The man, the myth, the legend. Bevo Forti has seen it all in the sport of motocross. From the early days as a privateer and factory mechanic, to the years at Scott Goggles as their rider rep, and on to today as brand ambassador at 100% Bevo has seen it all.
In this episode of Inside the Rut, he sits down with host Kenny Watson and shares some of his tales.
The business of racing composes all kinds of different jobs and careers. From the mechanical and management side of the race teams to the sales guys getting products into the dealer and onto to the media that produce the visuals around the sport there is a place for everyone.
Sure, you get to work in the sport you love and be around dirt bikes and racing but don’t forget it’s still a job. And like any job it has it’s ups and downs.
Kyle Cowling has been producing amazing video content for several years now, most recently creating the REDefined series for American Honda and the Daytona Supercross featuring Team Honda HRC. Mike Emery of Transworld Motocross has this great interview with Kyle giving you a little behind the scenes of what it takes to make it in the video biz.
The energy drinks and the capital they provide rule the sport of motocross and supercross. Not only in the United States but around the world. You would be hard pressed to find a series or team anywhere across the globe that does not at least slightly derive their budget dollars from the energy drink giants.
Back in the day, there were cigarette sponsors like Camel, beer companies like Olympia, Miller, and Coors, and even Wrangler jeans. We even had tech companies like Boost Mobile and EA Sports join in.
That all changed several years ago and it’s hard to imagine the sport without their involvement.
And it’s not only the big guys that are taking part.
Sure Monster, Rockstar, and Red Bull support the majority of the support, but even smaller ones like 51Fifty Energy have joined. The energy drink impact is unprecedented.
All of this has had me thinking, what happens to the sport if they go away.
Now I’m not throwing up any red flags here, just thinking.
What would happen?
Could supercross and motocross survive?
Who would replace these companies?
The first logical choice might be the automakers. Toyota is already heavily involved, and I’m sure they see a positive ROI for their efforts. The thought process is solid. Everyone attending a supercross or motocross has to get there somehow, and they most likely drive a car or truck. But then why have we not seen more companies get involved? Sure we had Dodge/Ram with the RCH team for several years, but why did it go away?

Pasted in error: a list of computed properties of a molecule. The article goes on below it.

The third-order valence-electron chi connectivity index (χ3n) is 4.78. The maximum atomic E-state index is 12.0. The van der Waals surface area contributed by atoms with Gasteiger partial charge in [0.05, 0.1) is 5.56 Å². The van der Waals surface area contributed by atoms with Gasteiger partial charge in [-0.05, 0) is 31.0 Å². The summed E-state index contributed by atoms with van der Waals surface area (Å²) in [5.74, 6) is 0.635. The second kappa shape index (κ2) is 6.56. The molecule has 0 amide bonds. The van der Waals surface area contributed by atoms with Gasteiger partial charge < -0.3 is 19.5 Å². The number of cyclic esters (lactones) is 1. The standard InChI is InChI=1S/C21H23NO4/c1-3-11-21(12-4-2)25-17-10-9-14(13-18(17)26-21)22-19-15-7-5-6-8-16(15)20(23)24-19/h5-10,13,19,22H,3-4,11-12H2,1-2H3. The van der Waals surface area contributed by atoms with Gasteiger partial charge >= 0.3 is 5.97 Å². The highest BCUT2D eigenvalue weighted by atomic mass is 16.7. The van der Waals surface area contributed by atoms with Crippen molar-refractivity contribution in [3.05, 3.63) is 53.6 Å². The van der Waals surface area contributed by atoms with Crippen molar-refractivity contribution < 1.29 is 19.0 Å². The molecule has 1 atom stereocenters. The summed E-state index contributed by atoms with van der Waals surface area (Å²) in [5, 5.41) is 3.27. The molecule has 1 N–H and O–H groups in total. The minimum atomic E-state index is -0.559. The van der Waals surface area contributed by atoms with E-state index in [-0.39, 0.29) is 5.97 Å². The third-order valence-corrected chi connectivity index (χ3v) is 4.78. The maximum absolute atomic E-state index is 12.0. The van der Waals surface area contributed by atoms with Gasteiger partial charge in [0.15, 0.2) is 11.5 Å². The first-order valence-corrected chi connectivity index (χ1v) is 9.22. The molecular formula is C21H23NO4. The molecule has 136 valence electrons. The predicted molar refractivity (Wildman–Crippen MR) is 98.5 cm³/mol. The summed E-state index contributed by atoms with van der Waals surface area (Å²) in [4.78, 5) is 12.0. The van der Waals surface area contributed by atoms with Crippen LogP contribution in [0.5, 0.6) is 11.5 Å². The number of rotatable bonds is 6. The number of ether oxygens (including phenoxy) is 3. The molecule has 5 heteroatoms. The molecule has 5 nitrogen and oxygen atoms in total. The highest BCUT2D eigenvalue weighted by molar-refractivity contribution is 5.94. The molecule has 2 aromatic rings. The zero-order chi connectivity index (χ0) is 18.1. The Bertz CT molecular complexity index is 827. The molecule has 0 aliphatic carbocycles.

What about fast food sponsorships? Everyone eats, right? The problem there is our sport is small numbers compared to the public at large. After all, does your grandma care who won Anaheim 1? See motocross and supercross is such a small piece of the pie, it’s easy to spend those marketing dollars somewhere else.
I guess there is some real concern. If energy drinks go the way of alcohol and tobacco advertising, we’d be in big trouble. Support of the racers, teams, and series would ultimately fall back into the hands of the sport itself and the OEM’s and companies would need to pick up the pieces.
What makes this story especially interesting is the fact that although Ronnie is not a top 10 finisher, he’s been able to align himself with good sponsors and provide then the ROI and ROO desired. In this sport where sponsors go away due to budget cuts and upper management decisions Microbilt/PRBC has stayed by Ronnie’s side and sees the value supercross & motocross can provide.
I’ve known Ronnie and Brooke for several years and one thing I noticed as both a sponsor and a friend was the fact that they look at each sponsor as a partner and focus on what they can provide their partner not what the partner can do for them.
I encourage you to follow their efforts and stop by when you are at the track.